Monday, March 7, 2011


My 3-year-old son has been in preschool for one week now. It's been a difficult transition for both of us, especially since he has never spent any time in daycare until now and I've been his full-time caregiver (often while also working from home) that whole time. But it's been good for him----I am already seeing him grow by leaps and bounds learning-wise in just a few days, and his behavior is much, much better---and good for me.

Good for me in that I'm so much more productive now. My work output has gone up by a factor of about 400%. Plus I'm getting to do things I haven't been able to do in a long time, like listen to whatever music I want while I'm working (instead of, say, The Wiggles), take long walks at noon, have CNN or NPR on while I'm having lunch, et cetera.

I have always been a high-productivity person, even when I was in high school (in fact, I even managed to stay productive when I was depressed.) And yet I continue to run into people who don't have even one-tenth of the amount of responsibility as I do----people who are single, childless, working part-time if working at all, etc.----who just can't seem to do even the bare minimum. I don't understand that at all. Lying around the house doing nothing is not a good way to pay your bills, for one thing. And productivity breeds productivity, for another. I've found that the more I keep myself busy, the more I get done overall---even if I'm just keeping busy with housework or childcare. Plus keeping busy is good for your health, mentally and physically.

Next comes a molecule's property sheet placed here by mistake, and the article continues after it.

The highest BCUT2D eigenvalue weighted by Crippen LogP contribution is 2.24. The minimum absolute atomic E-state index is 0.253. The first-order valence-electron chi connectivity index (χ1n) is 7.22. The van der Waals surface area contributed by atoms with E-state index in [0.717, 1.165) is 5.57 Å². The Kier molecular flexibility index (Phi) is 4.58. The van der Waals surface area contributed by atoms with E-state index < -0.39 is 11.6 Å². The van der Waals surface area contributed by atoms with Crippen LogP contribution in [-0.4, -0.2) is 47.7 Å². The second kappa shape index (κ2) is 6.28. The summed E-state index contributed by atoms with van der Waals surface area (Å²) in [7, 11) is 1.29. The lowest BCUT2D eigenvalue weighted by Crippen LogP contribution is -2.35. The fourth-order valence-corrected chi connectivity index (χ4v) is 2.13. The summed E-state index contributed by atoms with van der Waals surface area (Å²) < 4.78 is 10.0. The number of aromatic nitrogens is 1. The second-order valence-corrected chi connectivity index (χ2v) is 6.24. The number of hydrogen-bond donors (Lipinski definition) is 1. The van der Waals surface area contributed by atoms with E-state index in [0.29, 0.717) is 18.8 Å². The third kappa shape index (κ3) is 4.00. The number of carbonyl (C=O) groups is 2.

Somebody told me the other week that I'm the strongest woman she knows. Which was a nice complement to get, but I didn't really feel like I deserved it. I know plenty of women who are much stronger and more productive than I am (Hillary Clinton, anyone? Michelle Obama? Nora Roberts? Jodi Picoult? Jacqueline Mitchard? Sara Gruen? I could go on.) I view myself as just an ordinary middle-class working stiff who does the best she can, which often still isn't good enough. But you'll never see me hibernating in my house doing nothing. (At least, not for more than an hour or two). I've got bills to pay, and a child to raise. Slacking is not a verb in my vocabulary.


Wednesday, March 2, 2011

Author Chat at the Romance Studio tonight

I'll be participating in an author chat at The Romance Studio this evening starting at 8 pm Eastern, as part of a cadre of Decadent Publishing authors. Hope you can stop by.